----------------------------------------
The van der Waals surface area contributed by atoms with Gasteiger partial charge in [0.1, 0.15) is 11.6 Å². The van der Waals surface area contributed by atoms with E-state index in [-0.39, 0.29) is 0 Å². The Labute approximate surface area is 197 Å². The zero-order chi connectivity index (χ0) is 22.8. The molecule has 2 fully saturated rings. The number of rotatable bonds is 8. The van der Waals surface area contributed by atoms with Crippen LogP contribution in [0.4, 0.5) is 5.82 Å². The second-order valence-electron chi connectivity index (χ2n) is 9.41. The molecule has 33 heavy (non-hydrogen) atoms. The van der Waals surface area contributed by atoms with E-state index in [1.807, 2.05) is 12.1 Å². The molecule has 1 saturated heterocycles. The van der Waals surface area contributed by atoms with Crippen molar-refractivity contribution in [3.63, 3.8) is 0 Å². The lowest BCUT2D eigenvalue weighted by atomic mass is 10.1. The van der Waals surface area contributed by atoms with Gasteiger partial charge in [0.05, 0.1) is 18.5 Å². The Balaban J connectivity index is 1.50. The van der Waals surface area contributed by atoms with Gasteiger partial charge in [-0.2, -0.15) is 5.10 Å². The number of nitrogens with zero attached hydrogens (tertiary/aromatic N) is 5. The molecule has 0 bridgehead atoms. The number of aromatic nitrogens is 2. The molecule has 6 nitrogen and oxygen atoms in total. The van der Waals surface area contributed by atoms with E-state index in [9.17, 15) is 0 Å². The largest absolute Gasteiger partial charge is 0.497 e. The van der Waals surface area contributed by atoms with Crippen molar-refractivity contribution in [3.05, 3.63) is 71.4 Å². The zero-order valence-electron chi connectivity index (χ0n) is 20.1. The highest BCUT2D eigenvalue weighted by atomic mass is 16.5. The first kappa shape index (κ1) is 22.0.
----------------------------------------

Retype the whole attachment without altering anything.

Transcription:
The van der Waals surface area contributed by atoms with Gasteiger partial charge in [0.1, 0.15) is 11.6 Å². The van der Waals surface area contributed by atoms with E-state index in [-0.39, 0.29) is 0 Å². The Labute approximate surface area is 197 Å². The zero-order chi connectivity index (χ0) is 22.8. The molecule has 2 fully saturated rings. The number of rotatable bonds is 8. The van der Waals surface area contributed by atoms with Crippen LogP contribution in [0.4, 0.5) is 5.82 Å². The second-order valence-electron chi connectivity index (χ2n) is 9.41. The molecule has 33 heavy (non-hydrogen) atoms. The van der Waals surface area contributed by atoms with E-state index in [1.807, 2.05) is 12.1 Å². The molecule has 1 saturated heterocycles. The van der Waals surface area contributed by atoms with Crippen molar-refractivity contribution in [3.63, 3.8) is 0 Å². The lowest BCUT2D eigenvalue weighted by atomic mass is 10.1. The van der Waals surface area contributed by atoms with Gasteiger partial charge in [0.05, 0.1) is 18.5 Å². The Balaban J connectivity index is 1.50. The van der Waals surface area contributed by atoms with Gasteiger partial charge in [-0.2, -0.15) is 5.10 Å². The number of nitrogens with zero attached hydrogens (tertiary/aromatic N) is 5. The molecule has 0 bridgehead atoms. The number of aromatic nitrogens is 2. The molecule has 6 nitrogen and oxygen atoms in total. The van der Waals surface area contributed by atoms with E-state index in [9.17, 15) is 0 Å². The largest absolute Gasteiger partial charge is 0.497 e. The van der Waals surface area contributed by atoms with Crippen molar-refractivity contribution in [3.05, 3.63) is 71.4 Å². The zero-order valence-electron chi connectivity index (χ0n) is 20.1. The highest BCUT2D eigenvalue weighted by atomic mass is 16.5. The first kappa shape index (κ1) is 22.0.